David Byrne, of Talking Heads fame, shares a travelogue-cum-history of contemporary Detroit:
Part of Henry Ford’s brilliant idea with the assembly line meant that by breaking down the making of a car (a complicated piece of machinery) into miniscule jobs, he could hire unskilled (and cheap) labor to fill his factory. The original place where he first built a car was on the site of the Michigan Theater, which now houses a parking lot.
There are numerous explanations for how this movie-palace-turned-parking-garage came to be.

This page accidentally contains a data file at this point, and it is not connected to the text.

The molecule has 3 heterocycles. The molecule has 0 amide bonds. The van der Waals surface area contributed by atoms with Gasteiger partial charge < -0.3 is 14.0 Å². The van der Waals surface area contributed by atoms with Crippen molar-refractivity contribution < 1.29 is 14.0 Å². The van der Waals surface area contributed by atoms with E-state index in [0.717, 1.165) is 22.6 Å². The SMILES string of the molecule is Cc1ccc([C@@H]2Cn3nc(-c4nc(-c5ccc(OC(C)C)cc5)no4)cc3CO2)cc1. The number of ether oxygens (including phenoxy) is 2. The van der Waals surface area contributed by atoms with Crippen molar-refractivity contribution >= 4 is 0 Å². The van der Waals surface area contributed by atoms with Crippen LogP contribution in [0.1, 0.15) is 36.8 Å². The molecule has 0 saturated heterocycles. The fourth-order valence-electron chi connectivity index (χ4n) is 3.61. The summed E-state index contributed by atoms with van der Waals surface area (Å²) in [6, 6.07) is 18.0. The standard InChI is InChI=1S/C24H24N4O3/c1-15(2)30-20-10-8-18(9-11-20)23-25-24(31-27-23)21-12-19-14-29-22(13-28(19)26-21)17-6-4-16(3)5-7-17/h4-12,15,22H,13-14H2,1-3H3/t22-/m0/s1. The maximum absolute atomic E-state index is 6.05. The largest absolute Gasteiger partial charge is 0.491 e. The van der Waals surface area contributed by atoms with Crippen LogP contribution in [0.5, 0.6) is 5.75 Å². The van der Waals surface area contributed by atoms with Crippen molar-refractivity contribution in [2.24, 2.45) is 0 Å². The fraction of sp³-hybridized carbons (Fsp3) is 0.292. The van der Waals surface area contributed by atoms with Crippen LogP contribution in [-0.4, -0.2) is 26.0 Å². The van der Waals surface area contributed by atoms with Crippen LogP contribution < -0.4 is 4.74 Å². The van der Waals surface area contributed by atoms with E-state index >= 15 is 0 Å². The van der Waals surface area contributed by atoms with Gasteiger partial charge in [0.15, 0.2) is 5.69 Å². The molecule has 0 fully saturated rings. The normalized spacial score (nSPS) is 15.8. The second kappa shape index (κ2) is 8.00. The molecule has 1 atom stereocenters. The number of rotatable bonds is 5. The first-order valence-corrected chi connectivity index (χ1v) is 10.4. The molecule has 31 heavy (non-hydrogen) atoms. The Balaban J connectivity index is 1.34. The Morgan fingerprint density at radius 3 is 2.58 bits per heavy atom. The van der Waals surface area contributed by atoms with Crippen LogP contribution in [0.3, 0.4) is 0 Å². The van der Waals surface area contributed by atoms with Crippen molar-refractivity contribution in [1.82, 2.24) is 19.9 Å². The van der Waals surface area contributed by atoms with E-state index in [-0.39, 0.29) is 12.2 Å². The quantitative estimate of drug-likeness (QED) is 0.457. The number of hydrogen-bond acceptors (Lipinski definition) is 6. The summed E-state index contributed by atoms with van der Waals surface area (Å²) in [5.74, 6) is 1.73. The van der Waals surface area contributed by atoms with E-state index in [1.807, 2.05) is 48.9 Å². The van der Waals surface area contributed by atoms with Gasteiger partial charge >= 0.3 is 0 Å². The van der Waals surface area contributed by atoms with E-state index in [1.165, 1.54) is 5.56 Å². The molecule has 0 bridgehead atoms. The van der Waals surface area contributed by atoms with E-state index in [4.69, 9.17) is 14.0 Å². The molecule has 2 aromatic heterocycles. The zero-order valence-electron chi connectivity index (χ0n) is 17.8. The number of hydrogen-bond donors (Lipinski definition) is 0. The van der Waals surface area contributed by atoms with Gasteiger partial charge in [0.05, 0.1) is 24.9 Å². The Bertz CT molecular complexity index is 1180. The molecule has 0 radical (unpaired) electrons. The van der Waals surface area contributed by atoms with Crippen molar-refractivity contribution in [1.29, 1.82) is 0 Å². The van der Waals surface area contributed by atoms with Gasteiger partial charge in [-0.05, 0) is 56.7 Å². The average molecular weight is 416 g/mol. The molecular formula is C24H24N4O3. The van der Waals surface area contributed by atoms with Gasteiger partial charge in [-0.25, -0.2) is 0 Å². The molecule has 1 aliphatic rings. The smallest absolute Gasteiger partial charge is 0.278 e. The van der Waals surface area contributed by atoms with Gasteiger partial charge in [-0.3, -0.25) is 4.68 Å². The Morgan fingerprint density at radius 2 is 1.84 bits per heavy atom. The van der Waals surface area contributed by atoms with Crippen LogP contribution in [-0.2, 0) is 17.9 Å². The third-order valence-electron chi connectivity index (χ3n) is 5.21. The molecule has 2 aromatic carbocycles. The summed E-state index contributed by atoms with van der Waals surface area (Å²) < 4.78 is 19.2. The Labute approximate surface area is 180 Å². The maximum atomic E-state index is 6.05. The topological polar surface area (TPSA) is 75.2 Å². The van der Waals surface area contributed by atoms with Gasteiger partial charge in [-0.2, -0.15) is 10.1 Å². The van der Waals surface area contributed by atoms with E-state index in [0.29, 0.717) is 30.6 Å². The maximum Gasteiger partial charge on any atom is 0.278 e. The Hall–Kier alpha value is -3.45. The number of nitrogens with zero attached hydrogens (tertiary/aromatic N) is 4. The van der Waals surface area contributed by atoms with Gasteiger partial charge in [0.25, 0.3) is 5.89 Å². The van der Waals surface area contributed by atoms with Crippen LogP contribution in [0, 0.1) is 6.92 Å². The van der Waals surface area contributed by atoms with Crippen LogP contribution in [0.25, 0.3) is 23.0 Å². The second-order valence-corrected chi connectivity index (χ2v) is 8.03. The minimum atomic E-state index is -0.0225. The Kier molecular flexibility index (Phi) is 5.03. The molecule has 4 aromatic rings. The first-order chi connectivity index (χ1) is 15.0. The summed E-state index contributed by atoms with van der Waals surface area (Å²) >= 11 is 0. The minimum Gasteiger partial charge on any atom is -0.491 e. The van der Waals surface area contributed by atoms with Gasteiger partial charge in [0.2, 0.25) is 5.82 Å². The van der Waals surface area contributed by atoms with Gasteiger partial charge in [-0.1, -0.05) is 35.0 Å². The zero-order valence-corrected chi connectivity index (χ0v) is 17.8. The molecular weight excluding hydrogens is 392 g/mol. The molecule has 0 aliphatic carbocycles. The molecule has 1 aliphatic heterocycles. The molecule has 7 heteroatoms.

The multiplexes in the suburbs took moviegoers away from these theaters, but this one had hit hard times before that. White folks were leaving the city center for the suburbs long before multiplexes became common. The car, and the highways the car and oil companies lobbied for, made that migration possible. Though the auto industry started here, the more successful it became, the more it destroyed the place that nurtured it. This theater, after many incarnations (one was a venue to watch live hockey games on a screen!) eventually gave up, and when the need for one more parking garage superseded any possibility of renovation there was talk of tearing it down. But it turned out it was cheaper to leave it up and simply gut itand besides, it seemed that removing it would put the integrity of the building next door in perilso here it remains. At least the Romans didn’t do this, though they did probably sell off all the valuable statuary that wasn’t tied down.
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